BEIRUT — Deputy Prime Minister Saade Chami and Finance Minister Youssef Khalil held a video conference on Wednesday to update Lebanon’s creditors on the staff-level agreement recently signed with the International Monetary Fund (IMF).
Readers can find the accompanying presentation at the bottom of this article.
Here’s what we know:
• On March 7, 2020, Lebanon defaulted for the first time in its history on $1.2 billion worth of Eurobonds.
• The video call was organized by Lazard, the financial institution retained by the Lebanese government to advise it on negotiations with creditors and the restructuring of the Eurobonds.
• On April 7, the Lebanese government signed a staff-level agreement with the IMF for a $3 billion facility over 46 months.
• The agreement hinges on the completion of the following prior actions: Cabinet approval of a bank restructuring strategy; Parliament approval of an appropriate emergency bank resolution legislation; initiation of a bank-by-bank assessment of the banking sector by reputable international firms; Parliament approval of a reformed bank secrecy law; completion of the audit of the Banque du Liban’s foreign asset position; cabinet approval of a medium-term fiscal and debt restructuring strategy; Parliament approval of the 2022 budget; unification of exchange rates; and, Parliament approval of a capital control and deposit withdrawal legislation.
• The call was accompanied by a presentation which shows that the Lebanese government owes a total of $37 billion in foreign currency, of which $9 billion are unpaid interest and already matured bonds. Debt priced in Lebanese lira stands at $62 billion when converted at the official rate of LL1,507.5 per US dollar, however, the number drops to $5 billion at LL20,000 to the US dollar. Multilateral and bilateral debt is measured at $2 billion.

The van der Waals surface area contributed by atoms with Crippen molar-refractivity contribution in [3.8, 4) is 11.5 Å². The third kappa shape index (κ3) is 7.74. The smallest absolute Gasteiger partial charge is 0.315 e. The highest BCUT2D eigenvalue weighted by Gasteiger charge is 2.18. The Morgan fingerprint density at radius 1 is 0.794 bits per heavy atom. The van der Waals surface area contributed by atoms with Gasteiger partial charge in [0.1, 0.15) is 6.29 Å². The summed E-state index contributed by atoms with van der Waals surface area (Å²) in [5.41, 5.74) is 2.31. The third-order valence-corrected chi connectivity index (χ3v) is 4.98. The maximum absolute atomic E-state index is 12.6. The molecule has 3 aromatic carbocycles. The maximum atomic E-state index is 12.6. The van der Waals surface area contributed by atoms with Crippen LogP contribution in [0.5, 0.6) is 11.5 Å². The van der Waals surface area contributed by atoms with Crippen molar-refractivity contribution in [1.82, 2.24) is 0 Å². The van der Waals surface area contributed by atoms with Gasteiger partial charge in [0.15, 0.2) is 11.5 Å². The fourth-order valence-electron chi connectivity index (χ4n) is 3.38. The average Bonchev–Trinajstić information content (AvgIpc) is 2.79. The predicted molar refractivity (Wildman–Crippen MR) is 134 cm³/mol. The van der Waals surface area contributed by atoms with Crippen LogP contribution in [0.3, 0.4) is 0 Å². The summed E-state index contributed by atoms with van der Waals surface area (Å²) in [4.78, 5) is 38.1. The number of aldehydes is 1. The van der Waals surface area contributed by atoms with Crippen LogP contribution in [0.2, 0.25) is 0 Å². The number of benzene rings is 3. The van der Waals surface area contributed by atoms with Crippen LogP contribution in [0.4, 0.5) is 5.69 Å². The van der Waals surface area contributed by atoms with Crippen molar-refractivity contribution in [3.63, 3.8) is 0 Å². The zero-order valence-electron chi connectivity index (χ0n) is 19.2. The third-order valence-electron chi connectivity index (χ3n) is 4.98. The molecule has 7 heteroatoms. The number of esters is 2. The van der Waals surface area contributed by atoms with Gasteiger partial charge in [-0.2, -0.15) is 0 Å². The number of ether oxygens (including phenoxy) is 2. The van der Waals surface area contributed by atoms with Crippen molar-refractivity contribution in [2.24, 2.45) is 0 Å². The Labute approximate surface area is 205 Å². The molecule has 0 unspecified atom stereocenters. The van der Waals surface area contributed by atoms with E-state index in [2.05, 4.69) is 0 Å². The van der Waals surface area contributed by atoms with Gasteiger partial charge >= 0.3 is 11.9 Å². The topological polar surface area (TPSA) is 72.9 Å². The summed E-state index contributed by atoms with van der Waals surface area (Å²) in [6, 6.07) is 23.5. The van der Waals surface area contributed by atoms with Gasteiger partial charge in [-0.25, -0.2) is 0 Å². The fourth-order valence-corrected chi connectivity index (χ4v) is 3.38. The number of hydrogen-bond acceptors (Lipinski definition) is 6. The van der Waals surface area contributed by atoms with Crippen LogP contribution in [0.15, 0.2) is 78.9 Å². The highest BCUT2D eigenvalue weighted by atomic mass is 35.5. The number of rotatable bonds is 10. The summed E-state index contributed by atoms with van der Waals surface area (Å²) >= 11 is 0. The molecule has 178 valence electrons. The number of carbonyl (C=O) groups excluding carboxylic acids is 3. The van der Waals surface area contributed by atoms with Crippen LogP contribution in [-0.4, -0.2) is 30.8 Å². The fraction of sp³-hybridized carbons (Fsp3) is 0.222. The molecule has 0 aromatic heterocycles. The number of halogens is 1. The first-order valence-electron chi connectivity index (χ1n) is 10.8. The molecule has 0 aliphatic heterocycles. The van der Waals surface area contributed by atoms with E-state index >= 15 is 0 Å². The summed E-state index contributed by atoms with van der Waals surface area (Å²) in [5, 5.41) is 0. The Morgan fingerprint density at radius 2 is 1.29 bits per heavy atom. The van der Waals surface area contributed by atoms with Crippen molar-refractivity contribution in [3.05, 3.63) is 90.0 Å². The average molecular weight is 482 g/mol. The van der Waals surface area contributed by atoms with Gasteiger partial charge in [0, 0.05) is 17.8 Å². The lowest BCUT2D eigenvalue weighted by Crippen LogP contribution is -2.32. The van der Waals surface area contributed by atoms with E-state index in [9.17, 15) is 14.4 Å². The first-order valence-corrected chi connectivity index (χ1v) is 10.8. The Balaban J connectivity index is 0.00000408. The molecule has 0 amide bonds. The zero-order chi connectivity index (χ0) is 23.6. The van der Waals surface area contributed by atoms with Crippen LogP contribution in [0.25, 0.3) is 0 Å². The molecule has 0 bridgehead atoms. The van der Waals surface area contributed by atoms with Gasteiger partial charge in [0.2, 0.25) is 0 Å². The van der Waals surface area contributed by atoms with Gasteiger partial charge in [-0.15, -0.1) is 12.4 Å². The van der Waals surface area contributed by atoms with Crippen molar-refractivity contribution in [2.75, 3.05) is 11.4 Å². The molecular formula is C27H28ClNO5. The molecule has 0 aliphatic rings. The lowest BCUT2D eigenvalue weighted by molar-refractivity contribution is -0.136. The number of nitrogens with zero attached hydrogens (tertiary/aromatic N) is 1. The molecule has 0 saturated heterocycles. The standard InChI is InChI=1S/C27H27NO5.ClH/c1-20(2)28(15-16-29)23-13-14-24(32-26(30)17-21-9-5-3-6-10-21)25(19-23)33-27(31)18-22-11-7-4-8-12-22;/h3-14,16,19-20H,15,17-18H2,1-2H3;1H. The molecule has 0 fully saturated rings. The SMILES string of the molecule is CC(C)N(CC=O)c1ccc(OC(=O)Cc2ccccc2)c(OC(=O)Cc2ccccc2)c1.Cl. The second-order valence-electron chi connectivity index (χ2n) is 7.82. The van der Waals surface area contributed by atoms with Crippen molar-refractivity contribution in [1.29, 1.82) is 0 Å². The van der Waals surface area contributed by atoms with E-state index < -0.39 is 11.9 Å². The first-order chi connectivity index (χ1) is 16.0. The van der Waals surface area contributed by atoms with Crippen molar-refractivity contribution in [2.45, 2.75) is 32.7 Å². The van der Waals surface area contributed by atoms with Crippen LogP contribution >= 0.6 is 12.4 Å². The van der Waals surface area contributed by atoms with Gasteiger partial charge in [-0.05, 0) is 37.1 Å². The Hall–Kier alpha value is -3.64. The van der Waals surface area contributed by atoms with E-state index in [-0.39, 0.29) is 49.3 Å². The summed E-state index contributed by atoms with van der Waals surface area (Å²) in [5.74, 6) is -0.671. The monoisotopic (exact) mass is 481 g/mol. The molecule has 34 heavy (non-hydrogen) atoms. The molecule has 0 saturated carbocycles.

• The document shows the government is estimating GDP growth to average 3.2 percent in the next four years on the back of a 60 percent contraction since 2018.
• In the next four years, by 2026, inflation is forecasted to be back to single digit levels at 5 percent from a current reading of 96.9 percent. The current account balance will shrink in 2026 to -6 percent of GDP from -14.9 percent in 2022.
• The government is also forecasting that debt to GDP will drop from an estimated 127 percent in 2022 to 101.5 percent in 2026. While the budget deficit will tighten to -1.9 percent of GDP from the -7.1 percent estimated for 2022.
• The government is promising the restructuring of the financial sector, fiscal consolidation and debt sustainability, the reform of state-owned enterprises, the strengthening of the governance framework and monetary and exchange rate adjustments.
• A recording of the call will be uploaded to the Finance Ministry’s website.
*Correction: An earlier version of this article stated that Lebanon had signed a Service Level Agreement with the IMF, when in reality it signed a staff-level agreement. The article has been updated to reflect this information.
BEIRUT — Deputy Prime Minister Saade Chami and Finance Minister Youssef Khalil held a video conference on Wednesday to update Lebanon’s creditors on the staff-level agreement recently signed with the International Monetary Fund (IMF).Readers can find the accompanying presentation at the bottom of this article. Here’s what we know: • On March 7, 2020, Lebanon defaulted...